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Re: tty events

----- "Robert Daniels" <robertdaniels2009 gmail com> wrote:
> I'm using pam_tty_audit and am collecting specific users, including root.
> When logged in as root, the tty events are sent to the plugin in near real-time.
> However, when logged in as a user, the events are cached someplace and are eventually flushed to the dispatcher/plugin.
> The other odd thing is the cached user events are in a single event, and is a collection of multiple tty commands stored into one chunk of data.
> I've looked at the source code but do not see where this caching takes place.
For "raw mode" TTYs (e.g. the bash command-line editing environment, vi), newline is not a reliable "command" indicator, so the keystrokes are queued until the buffer (which is 4096 bytes) is full.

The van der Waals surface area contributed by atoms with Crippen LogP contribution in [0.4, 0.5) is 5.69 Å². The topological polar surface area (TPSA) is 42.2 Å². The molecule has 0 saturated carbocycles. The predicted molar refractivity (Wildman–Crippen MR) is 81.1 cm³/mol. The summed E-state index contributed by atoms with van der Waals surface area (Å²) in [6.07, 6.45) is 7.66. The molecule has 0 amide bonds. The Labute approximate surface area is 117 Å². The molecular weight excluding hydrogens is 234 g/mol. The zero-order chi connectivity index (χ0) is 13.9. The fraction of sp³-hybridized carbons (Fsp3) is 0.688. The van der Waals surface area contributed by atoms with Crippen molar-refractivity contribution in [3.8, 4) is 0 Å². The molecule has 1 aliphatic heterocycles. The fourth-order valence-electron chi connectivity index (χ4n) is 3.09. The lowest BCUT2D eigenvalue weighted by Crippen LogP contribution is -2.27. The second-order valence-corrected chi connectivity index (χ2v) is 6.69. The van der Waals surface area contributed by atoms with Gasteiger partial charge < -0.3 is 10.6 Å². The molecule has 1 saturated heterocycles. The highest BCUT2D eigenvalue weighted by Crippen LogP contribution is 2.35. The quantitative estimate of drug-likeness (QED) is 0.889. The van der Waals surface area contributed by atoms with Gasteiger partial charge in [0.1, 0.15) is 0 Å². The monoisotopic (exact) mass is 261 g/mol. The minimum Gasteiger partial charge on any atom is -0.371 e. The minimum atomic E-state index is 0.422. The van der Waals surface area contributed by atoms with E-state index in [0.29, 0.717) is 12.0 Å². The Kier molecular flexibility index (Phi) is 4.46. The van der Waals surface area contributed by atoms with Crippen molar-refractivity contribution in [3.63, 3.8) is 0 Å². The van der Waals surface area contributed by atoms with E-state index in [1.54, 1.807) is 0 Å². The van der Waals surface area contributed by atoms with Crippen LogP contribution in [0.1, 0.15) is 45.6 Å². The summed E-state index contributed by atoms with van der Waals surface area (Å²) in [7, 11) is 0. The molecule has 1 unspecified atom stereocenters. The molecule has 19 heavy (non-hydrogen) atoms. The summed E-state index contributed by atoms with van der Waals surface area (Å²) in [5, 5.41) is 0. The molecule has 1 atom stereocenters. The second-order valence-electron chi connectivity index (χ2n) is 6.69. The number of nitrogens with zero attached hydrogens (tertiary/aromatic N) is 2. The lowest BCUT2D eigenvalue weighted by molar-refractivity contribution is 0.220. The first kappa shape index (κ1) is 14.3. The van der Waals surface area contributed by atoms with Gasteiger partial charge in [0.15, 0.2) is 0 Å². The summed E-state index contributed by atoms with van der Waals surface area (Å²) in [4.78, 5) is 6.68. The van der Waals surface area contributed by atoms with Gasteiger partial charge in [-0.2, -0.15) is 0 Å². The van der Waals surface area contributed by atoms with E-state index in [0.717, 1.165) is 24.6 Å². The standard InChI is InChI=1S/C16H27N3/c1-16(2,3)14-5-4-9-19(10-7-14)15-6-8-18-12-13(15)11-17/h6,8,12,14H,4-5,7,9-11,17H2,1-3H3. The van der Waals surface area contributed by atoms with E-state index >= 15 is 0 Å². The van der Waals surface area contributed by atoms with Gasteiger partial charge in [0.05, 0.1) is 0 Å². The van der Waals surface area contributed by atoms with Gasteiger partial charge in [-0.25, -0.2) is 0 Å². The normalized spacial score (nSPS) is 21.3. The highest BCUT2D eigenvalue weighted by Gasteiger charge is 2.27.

Programs that accept something like "commands" should send USER_TTY records whenever a "command" is entered; this also flushes the buffer, creating the TTY record containing keystrokes to that point.  If I remember correctly, this is implemented for bash and programs that use the readline library.

The problem is that only programs running as root are allowed to send audit records from user-space, so the USER_TTY records sent from unprivileged programs are ignored and do not flush the buffer.

> I'd like to know if there is a setting to disable this caching and send the events in real time, or at least have a way to break these events up, and acquire a timestamp that matches when the events took place.
I'm afraid there isn't currently a practical way to do this.  (bash --noediting) does not use the raw mode, but I'd hardly consider that practical.

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